In this post, I’m including an image of spring, captured earlier today in my front yard.   The roses are of the Knockout variety.  Again, I’d love to know if words or images or a combination of both knock you out from a blog readership perspective.

Blog Images: More than Hunky-dory

Fun For Hunkydory Little Golden Book cover

Fun For Hunkydory Little Golden Book cover

Can you recall a cover image from a favorite book that you read as a child?  One of my favorite children’s books was a Little Golden Book titled, “Fun For Hunkydory.”  After all these years, I can’t forget the book’s cover image of a cute little puppy playing in the grass.

And, consider the popularity amongst adults of the new social network site, Pinterest.  Talk about images galore!

Without doubt, pictures and images within books and media for children and adults convey meaning and can make lasting impressions on readers and users.

But, what about blog posts?  Why should a blog author include images inside a post?

I can list two reasons to include images within blog posts:

  1.  Visual Learning – Many individuals who read blog posts are visual learners.  The visual learning Wikipedia entry cites an Institute for the Advancement of Research in Education study titled, “Graphic Organizers: A Review of Scientifically Based Research,”  which concluded that “visual learning improves student performance in the areas of retention, comprehension and organization.”  If you’re trying to convey a concept within a blog post, including a relevant image will likely help you be more effective in that effort.  Also, including images within your longer posts may help keep readers interested in reading the entire post.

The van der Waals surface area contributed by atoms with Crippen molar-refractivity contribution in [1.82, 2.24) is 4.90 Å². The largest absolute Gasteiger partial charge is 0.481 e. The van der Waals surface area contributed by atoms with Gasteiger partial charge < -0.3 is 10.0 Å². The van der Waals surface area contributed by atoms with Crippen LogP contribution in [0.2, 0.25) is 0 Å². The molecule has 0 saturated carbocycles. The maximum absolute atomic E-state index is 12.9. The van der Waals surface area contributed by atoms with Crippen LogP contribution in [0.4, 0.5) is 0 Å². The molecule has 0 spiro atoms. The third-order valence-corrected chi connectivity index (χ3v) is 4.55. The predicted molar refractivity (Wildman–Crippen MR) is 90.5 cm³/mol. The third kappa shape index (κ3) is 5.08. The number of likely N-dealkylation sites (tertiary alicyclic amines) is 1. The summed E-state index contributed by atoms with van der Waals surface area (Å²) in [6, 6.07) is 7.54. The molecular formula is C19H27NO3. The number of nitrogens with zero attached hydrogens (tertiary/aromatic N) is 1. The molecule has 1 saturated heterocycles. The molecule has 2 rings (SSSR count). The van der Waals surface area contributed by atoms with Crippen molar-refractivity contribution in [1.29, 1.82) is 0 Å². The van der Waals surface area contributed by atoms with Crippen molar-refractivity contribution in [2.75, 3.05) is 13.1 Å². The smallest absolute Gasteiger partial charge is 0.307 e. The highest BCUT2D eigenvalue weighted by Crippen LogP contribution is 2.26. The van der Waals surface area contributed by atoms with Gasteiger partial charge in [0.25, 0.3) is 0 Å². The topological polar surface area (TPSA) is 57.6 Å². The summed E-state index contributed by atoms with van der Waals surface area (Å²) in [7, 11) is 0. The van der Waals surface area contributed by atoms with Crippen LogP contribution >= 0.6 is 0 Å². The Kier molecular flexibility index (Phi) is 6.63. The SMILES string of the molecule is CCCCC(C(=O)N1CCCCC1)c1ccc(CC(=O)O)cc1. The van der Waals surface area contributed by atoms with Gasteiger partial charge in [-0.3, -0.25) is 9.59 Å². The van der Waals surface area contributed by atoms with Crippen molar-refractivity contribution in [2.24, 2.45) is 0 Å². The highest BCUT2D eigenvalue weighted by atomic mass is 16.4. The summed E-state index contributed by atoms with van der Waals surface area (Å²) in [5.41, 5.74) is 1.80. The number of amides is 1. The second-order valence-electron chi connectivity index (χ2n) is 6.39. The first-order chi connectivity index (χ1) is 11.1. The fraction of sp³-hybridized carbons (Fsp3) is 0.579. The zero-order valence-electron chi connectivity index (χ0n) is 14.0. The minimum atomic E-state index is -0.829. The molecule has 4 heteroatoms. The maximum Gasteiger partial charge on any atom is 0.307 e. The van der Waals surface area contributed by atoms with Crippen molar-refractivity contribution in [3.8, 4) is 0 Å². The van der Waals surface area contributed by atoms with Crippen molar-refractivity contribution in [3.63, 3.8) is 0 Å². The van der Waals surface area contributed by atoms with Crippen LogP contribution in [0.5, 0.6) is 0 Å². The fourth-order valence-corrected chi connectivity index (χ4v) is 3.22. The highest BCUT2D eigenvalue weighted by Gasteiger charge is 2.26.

2. Search Engine Optimization (SEO) – After attending a recent SEO workshop sponsored by QIC Learning and led by SEO expert Phil Buckley, I was reminded of the fact that crawling search engines today respond favorably to tagged images on blog and standard Web pages.  Properly tagged images within blog posts can help you optimize your Web site for SEO and increase the chances of your blog content surfacing higher in organic search results at popular search engine sites like Google.  The Digital Graphics Inform post, “The Importance of Tagging Photos for SEO,” provides tips for successfully tagging images for SEO purposes, and, if you’re seeking royalty-free images for your blog, check out DailyBlogTips.com’s post, “Where to Find Images For Your Blog.”

According to Dictionary.com, the word “hunky-dory” is an adjective meaning, “satisfactory. OK. fine.”

When it comes to visual learning and SEO, blog images are anything but.